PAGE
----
The math you learned in school: Yes, it’s useful!

What is this math good for, anyway?
     –Every student, everywhere

I am a professional applied mathematician, yet many of the mathematical and statistical techniques that I use every day are not from advanced university courses but are based on simple ideas taught in high school or even in grade school. I've written many blog posts in which the solution to an interesting problem requires little more than high-school math. Even when the solution requires advanced techniques, high-school math often provides the basis for solving the problem.

In celebration of the upcoming school year, here are 12 articles that show connections between advanced topics and mathematical ideas that are introduced in high-school or earlier. If you have a school-age child, read some of the articles to prepare yourself for the inevitable mid-year whine, "But, Mom/Dad, when will I ever use this stuff?!"

Grade-school math

Obviously, most adults use basic arithmetic, fractions, decimals, and percents, but here are some less obvious uses of grade-school math:

High-school math

Algebra, linear transformations, geometry, and trigonometry are the main topics in high school mathematics. These topics are the bread-and-butter of applied mathematics:

  • Linear transformations: Anytime you create a graph on the computer screen, a linear transformation transforms the data from physical units (weight, cost, time) into pixel values. Although modern graphical software performs that linear transformation for you, a situation in which you have to manually apply a linear transformation is when you want to display data in two units (pounds and kilograms, dollars and Euros, etc). You can use a simple linear transformation to align the tick labels on the two axes.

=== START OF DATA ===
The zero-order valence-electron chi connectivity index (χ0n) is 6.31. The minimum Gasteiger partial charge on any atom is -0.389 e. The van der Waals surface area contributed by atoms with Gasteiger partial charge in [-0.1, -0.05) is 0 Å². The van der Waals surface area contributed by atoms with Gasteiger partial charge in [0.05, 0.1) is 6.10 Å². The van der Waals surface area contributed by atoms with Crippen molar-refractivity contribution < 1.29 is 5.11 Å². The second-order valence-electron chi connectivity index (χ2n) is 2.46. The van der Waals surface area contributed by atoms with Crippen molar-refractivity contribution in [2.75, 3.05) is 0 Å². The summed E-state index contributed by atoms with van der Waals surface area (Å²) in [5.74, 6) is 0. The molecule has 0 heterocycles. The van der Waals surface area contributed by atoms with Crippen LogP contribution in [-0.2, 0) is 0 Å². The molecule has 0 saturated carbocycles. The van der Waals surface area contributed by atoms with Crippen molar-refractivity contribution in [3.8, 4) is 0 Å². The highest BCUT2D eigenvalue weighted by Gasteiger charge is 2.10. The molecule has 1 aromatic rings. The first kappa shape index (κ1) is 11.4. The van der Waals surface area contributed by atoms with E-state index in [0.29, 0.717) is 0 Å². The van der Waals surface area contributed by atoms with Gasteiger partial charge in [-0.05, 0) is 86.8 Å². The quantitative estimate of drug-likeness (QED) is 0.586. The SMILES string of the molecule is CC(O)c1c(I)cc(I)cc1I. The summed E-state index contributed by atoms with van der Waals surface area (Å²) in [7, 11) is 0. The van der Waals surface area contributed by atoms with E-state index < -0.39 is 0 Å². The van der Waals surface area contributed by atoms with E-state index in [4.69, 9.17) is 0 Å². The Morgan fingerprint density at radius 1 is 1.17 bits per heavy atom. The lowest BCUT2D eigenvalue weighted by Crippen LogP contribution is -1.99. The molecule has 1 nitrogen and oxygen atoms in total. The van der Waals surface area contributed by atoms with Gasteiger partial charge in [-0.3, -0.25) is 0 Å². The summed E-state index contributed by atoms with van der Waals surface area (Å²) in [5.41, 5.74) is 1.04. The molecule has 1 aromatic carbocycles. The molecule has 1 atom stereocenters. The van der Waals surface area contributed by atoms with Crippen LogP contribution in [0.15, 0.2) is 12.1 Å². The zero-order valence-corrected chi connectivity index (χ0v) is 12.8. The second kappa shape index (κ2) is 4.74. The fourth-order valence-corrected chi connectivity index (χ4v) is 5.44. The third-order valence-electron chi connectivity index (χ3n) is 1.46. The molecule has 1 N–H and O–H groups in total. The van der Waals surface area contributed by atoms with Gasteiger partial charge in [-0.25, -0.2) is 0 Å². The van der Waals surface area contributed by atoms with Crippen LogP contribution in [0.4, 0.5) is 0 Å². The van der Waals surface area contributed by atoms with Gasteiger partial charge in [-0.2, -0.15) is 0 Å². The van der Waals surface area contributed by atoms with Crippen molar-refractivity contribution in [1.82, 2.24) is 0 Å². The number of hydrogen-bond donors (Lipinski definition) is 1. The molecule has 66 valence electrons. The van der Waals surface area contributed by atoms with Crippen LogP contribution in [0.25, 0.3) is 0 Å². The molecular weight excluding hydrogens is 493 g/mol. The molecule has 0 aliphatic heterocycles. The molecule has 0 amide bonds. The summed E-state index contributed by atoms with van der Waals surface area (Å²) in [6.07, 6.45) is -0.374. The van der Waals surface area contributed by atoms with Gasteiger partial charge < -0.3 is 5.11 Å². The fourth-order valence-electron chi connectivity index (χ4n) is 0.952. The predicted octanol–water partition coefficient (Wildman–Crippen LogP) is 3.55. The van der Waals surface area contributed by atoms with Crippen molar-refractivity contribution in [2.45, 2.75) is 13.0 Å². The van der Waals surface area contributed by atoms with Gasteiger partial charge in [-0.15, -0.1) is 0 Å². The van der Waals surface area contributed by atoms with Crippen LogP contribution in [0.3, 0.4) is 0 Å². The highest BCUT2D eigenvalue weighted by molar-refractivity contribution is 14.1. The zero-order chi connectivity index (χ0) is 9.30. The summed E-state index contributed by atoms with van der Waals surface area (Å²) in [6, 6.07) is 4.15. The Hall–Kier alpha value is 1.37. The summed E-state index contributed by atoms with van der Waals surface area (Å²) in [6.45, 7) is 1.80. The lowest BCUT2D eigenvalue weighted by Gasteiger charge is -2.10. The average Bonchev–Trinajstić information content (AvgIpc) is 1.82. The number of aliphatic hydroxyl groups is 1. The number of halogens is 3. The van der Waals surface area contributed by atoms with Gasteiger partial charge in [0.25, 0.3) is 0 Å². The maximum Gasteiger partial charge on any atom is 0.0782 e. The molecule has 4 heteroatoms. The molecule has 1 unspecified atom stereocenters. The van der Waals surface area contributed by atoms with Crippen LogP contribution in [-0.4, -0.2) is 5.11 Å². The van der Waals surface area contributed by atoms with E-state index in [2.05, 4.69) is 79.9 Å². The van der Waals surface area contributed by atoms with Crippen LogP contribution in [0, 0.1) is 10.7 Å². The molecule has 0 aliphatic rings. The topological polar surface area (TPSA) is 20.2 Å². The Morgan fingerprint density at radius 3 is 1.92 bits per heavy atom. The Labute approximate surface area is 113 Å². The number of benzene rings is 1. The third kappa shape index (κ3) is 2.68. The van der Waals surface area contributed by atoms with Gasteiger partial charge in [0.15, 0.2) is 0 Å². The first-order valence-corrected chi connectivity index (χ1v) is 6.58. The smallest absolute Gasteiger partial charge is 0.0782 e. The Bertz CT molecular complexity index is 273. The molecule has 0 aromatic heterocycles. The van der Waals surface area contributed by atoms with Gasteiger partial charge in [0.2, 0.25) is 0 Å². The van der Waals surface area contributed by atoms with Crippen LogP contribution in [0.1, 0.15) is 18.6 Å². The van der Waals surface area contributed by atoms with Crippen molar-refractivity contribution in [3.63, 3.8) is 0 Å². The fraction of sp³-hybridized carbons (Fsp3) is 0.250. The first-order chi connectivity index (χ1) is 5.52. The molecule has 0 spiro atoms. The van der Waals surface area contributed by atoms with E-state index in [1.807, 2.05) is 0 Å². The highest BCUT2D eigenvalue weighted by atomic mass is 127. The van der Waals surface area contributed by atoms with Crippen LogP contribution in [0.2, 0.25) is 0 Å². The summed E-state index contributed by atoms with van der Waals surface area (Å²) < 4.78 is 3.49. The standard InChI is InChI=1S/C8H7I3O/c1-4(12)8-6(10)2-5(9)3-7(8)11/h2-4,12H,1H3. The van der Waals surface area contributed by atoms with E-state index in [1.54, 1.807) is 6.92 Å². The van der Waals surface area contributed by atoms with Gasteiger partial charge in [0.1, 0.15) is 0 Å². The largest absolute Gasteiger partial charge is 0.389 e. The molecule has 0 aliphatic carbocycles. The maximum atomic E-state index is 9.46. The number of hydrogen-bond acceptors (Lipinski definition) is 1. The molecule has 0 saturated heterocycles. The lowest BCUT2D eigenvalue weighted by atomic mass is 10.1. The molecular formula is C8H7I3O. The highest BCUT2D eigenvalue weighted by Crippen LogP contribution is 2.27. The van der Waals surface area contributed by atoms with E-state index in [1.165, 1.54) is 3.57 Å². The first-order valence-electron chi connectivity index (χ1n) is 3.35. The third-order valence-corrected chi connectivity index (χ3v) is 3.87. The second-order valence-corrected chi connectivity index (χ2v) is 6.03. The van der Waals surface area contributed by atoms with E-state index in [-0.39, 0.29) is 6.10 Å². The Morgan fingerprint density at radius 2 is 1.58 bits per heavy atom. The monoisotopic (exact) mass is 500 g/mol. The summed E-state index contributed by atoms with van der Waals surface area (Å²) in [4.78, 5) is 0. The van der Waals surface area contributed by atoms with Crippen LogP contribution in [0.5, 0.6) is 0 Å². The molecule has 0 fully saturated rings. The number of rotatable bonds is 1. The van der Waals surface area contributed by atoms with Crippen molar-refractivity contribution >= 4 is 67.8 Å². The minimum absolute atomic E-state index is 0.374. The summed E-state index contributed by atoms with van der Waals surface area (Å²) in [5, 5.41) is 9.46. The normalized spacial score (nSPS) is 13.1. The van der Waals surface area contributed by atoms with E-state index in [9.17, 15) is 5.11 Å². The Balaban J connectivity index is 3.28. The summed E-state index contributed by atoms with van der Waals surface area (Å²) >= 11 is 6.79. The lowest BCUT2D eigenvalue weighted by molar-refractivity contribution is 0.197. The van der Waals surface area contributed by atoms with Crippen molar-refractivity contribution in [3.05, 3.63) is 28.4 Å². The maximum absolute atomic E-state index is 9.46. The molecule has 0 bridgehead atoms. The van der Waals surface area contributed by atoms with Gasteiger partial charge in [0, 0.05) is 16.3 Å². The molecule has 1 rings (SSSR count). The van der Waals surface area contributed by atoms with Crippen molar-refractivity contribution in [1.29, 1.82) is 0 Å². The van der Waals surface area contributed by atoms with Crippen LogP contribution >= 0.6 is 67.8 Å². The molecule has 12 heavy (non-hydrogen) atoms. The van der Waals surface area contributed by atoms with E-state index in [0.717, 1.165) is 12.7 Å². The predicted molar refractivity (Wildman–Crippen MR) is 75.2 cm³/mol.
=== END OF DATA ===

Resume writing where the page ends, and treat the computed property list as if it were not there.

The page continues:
• Intersections: In high school, you learn to compute the intersection between two lines. You can extend the problem to find the intersection of two line segments. I needed that result to solve a problem in probability theory.
  • Solve a system of equations: In Algebra II, you learn to solve a system of equations. Solving linear systems is the foundation of linear algebra. Solving nonlinear systems is among the most important skills in applied mathematics.
  • Find the roots of a nonlinear equation: Numerically finding the roots of a function is taught in pre-calculus. It is the basis for all "inverse problems" in which you want to find inputs to a function that produce a specified output. In statistics, a common "inverse problem" is finding the quantile of a cumulative probability distribution.
  • Binomial coefficients: In algebra, many teachers use the mnemonic FOIL (First, Outer, Inner, Last) to teach students how to compute the quadratic expansion of (a + b)2. Later, students learn the binomial expansion of an arbitrary power, (a + b)n. The coefficients in this expansion are called the binomial coefficients and appear in Pascal's triangle as well as in many discrete probability distributions such as the negative binomial and hypergeometric distributions.
  • Pythagorean triples: In trigonometry, a huge number of homework problems involve using right triangles with side lengths that are proportional to (3, 4, 5) and (5, 12, 13). These are two examples of Pythagorean triples: right triangles whose side lengths are all integers. It turns out that you can use linear transformations to generate all primitive triples from the single triple (3, 4, 5). A high school student can understand this process, although the process is most naturally expressed in terms of matrix multiplication, which is not always taught in high school.

High-school statistics

Many high schools offer a unit on probability and statistics, and some students take AP Statistics.